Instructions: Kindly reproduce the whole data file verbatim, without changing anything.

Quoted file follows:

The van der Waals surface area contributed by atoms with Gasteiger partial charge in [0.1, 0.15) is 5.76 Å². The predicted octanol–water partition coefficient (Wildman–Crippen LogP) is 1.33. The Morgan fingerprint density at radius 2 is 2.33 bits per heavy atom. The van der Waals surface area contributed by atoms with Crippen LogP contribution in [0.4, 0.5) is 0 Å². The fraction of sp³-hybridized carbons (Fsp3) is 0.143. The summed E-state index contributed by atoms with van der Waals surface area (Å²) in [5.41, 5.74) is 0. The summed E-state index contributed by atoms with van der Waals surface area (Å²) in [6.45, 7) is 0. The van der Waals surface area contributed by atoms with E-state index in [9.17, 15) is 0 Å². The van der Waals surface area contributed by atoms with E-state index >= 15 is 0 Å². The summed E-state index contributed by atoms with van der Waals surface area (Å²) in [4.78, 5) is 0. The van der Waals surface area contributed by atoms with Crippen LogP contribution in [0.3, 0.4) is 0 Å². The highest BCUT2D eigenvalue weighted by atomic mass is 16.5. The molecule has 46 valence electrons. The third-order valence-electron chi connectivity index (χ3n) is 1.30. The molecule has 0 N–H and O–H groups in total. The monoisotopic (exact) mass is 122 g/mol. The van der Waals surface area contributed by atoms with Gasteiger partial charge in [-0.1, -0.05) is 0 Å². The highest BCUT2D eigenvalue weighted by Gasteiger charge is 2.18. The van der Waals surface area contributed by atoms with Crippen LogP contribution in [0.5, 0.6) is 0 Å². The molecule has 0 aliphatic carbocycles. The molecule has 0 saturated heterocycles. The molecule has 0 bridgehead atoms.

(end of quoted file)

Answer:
The van der Waals surface area contributed by atoms with Gasteiger partial charge in [0.1, 0.15) is 5.76 Å². The predicted octanol–water partition coefficient (Wildman–Crippen LogP) is 1.33. The Morgan fingerprint density at radius 2 is 2.33 bits per heavy atom. The van der Waals surface area contributed by atoms with Crippen LogP contribution in [0.4, 0.5) is 0 Å². The fraction of sp³-hybridized carbons (Fsp3) is 0.143. The summed E-state index contributed by atoms with van der Waals surface area (Å²) in [5.41, 5.74) is 0. The summed E-state index contributed by atoms with van der Waals surface area (Å²) in [6.45, 7) is 0. The van der Waals surface area contributed by atoms with E-state index in [9.17, 15) is 0 Å². The van der Waals surface area contributed by atoms with E-state index >= 15 is 0 Å². The summed E-state index contributed by atoms with van der Waals surface area (Å²) in [4.78, 5) is 0. The van der Waals surface area contributed by atoms with Crippen LogP contribution in [0.3, 0.4) is 0 Å². The highest BCUT2D eigenvalue weighted by atomic mass is 16.5. The molecule has 46 valence electrons. The third-order valence-electron chi connectivity index (χ3n) is 1.30. The molecule has 0 N–H and O–H groups in total. The monoisotopic (exact) mass is 122 g/mol. The van der Waals surface area contributed by atoms with Gasteiger partial charge in [-0.1, -0.05) is 0 Å². The highest BCUT2D eigenvalue weighted by Gasteiger charge is 2.18. The van der Waals surface area contributed by atoms with Crippen LogP contribution in [0.5, 0.6) is 0 Å². The molecule has 0 aliphatic carbocycles. The molecule has 0 saturated heterocycles. The molecule has 0 bridgehead atoms.